How Do I Microwave Asparagus?

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  • Written By: Eugene P.
  • Edited By: Angela B.
  • Last Modified Date: 02 April 2020
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The process used to microwave asparagus is simple and takes very little time. As opposed to just placing whole spears of asparagus on a plate and then cooking them in a microwave for several minutes, more favorable results can be garnered with a bit of preparation, including trimming the asparagus before it is cooked to remove the fibrous ends. Next, the asparagus should be placed in a shallow dish or bowl in a single layer. Placing some liquid in the bowl can help to keep the asparagus moist while it is cooking. The bowl then should be covered loosely and placed in the microwave for two or three minutes, until it has become tender but has not changed color dramatically or become mushy.

To properly microwave asparagus, better results can be achieved if the asparagus is trimmed before it is cooked. This involves separating the bottom of the spears, which tend to be very dense, fibrous and not pleasant to eat. The asparagus can be cut in half to do this, or each spear can be bent in half until it snaps at a natural breaking point between the fibrous bottom and the tender tops.


Making microwave asparagus mostly is about allowing the asparagus to cook in the steam and moisture generated as the microwave causes the water in the vegetable to evaporate. For this reason, the asparagus should be placed in a shallow dish or bowl so there is space for the steam to move around the vegetables. Simply using a flat, uncovered plate to microwave asparagus can cause the vegetables to cook unevenly and potentially dry out.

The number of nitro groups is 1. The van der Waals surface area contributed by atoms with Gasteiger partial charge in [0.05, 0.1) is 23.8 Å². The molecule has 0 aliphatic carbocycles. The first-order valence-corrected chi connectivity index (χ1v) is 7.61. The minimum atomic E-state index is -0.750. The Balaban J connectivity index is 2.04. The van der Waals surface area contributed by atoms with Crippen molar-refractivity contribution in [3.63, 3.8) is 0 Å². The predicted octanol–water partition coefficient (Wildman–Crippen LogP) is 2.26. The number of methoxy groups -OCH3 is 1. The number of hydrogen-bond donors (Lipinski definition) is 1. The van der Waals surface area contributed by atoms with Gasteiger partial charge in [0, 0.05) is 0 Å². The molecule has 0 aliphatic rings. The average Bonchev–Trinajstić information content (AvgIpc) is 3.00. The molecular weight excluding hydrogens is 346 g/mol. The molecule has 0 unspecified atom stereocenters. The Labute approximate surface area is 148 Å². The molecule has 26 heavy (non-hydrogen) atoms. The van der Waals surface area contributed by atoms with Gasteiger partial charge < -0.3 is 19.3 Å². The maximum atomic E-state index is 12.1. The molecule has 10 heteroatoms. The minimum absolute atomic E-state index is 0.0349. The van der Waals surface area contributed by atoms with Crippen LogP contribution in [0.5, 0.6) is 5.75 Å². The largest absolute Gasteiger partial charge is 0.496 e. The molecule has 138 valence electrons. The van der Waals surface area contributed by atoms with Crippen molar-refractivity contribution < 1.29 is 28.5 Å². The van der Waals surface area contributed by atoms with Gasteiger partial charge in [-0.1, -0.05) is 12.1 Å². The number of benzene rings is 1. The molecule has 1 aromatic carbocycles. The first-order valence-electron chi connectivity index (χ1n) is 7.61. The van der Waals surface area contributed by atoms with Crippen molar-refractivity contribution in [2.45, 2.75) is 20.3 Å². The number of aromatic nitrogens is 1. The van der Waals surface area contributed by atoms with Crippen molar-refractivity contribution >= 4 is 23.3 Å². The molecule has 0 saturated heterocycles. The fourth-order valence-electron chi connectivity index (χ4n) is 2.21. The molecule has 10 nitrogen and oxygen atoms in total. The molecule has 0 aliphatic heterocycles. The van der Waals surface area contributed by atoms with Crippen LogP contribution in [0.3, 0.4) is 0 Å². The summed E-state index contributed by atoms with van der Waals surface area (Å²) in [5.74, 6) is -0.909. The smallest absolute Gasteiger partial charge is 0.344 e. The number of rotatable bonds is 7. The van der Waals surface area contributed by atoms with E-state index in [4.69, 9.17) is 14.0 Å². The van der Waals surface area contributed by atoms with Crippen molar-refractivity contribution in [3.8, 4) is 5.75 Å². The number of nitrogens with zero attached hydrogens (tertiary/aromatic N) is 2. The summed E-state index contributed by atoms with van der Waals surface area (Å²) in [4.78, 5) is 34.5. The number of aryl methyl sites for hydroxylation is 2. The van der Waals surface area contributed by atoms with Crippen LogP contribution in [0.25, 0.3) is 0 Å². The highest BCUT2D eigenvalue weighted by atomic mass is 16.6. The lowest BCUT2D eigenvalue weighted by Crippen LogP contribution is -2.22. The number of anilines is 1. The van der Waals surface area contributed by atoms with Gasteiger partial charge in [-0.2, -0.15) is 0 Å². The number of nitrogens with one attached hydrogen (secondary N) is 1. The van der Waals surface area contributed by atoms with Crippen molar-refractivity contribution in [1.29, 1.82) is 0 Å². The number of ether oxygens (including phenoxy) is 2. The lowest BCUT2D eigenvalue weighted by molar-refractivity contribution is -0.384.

When placed in the bowl, the asparagus should be arranged in neat layers. From one to three layers is the most effective option. If too much asparagus is layered in the dish, then the vegetables might become too dense and will prevent the microwave from reaching the center pieces. The same concept applies to diced asparagus.

Once in the bowl, some liquid is required to help keep the asparagus moist. The mechanism used to microwave asparagus will cause water in the vegetables to evaporate, but having some liquid in the cooking dish will allow this moisture to be preserved and replenished in the spears. Just a few spoonfuls of plain water, vegetable or chicken stock, or white wine will work. The liquid also can be seasoned with salt and pepper or other spices, if desired.

The dish should be partially or loosely covered. This means placing a cover over the dish but leaving some small spaces where excess steam will be able to escape. Once covered, it should take only two or three minutes to microwave asparagus; when more time is required, the asparagus should be cooked in smaller 15- to 30-second increments. When done, the asparagus will be tender when tested with a fork but also should have some texture and spring.


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